This op-ed written by Joe Nocera in Saturday’s New York Times speaks volumes about who America is now and who we were after WWII when a young Army combat engineer named Harold Burson covered the Nuremberg trials for the American Forces Network. Nocera writes of Burson’s coverage:

There was another aspect to Harold’s scripts, one I found quite endearing. They have an earnest, idealistic quality that reminds you just how full of hope America was after World War II. Though we had fought a brutal war, we were determined to act generously to the vanquished. That even applied to the Nazi brass who had committed reprehensible crimes against humanity. “G.I.’s have one stock question,” reads Burson’s very first script. “Why can’t we just take them out and shoot ’em? We know they’re guilty.”

Again and again, Burson’s scripts try to answer that question. Because “the guilt of the German leaders should be carefully documented.” Because “we of the four nations are devoted to law and order.” Because “our system is not lynch law. We will dispense punishment as the evidence demands.” Led by the Americans, the Allies were insistent that the Nazi defendants be treated fairly; Burson’s pride in that ethos shines through on every page. This postwar idealism was one of the Greatest Generation’s finest qualities. Today’s cynical, divided country sorely misses it.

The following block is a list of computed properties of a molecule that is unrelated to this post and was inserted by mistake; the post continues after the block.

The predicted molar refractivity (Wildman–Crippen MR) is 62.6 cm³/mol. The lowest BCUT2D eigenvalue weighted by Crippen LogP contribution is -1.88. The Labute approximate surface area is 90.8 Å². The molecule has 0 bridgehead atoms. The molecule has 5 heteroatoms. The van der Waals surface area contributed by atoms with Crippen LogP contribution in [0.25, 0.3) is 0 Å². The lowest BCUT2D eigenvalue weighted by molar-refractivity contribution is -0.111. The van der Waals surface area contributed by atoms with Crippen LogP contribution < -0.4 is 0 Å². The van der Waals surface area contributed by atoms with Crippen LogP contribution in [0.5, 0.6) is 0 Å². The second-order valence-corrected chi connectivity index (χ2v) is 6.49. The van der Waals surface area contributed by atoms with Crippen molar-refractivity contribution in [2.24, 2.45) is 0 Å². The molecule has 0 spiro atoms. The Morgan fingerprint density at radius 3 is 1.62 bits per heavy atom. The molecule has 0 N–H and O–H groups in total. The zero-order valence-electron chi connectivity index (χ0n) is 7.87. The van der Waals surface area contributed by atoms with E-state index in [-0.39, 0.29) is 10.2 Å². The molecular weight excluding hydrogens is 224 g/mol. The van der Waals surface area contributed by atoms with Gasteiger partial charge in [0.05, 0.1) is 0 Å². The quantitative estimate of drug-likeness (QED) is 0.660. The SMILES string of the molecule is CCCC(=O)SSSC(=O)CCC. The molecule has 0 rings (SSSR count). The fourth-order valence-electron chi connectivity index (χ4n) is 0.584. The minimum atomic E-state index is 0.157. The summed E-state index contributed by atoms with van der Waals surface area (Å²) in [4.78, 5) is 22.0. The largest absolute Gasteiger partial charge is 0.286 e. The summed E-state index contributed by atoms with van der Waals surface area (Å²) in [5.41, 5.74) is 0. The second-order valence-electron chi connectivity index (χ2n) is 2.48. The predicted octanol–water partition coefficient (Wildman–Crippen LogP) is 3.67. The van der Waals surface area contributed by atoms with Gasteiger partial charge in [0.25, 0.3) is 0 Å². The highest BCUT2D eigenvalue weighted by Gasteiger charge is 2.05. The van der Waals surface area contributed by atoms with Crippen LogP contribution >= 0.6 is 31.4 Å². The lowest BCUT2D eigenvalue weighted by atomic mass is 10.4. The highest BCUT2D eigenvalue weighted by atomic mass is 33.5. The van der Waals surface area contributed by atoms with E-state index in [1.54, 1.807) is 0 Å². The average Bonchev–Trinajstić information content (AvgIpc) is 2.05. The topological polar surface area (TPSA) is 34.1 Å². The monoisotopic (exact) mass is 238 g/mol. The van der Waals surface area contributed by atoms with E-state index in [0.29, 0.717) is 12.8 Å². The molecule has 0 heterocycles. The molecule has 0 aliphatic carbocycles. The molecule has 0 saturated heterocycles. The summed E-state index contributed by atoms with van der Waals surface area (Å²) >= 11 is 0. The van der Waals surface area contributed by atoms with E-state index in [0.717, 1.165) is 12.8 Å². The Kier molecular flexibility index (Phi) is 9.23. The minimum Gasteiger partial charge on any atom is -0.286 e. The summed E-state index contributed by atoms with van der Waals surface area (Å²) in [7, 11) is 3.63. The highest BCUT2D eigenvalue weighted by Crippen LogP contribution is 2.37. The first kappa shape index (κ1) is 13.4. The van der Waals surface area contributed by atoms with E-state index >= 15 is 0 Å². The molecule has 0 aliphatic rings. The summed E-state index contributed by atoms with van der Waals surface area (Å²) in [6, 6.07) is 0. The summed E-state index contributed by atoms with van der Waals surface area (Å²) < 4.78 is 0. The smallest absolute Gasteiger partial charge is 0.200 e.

I have often thought that major reasons for American leadership in the 20th century can be distilled to the combination of the strength of our military, our clear reluctance to use it until forced, and the sheer generosity of spirit exercised against our mortal enemies in the Marshall Plan to rebuild Germany and Japan.

It is revealing in this story that the deeply human desire to exact revenge wasn’t really any different in the time of the “Greatest Generation” as it is now. And it is equally revealing that our leaders resisted its call, insisting – those human impulses notwithstanding – that the trials would be fair. It is, of course, the very reason these many years later that the Nuremberg trials hold the clear power of having been correct moral action in the eyes of the world. Some defendants were acquitted, some hanged. But the evidence was steadfastly and tediously heard.

The fair treatment isn’t about them, it’s about who we are.

Contrast that to actions taken firmly in the spirit of the human call to exact revenge, never mind whatever the facts say. The Iraq War comes to mind and I would argue that it alone has lost America much stature in the world.

Never mind how we are treating each other these days.

Photo credit: Marion Ross

(Thanks to Florence for the link)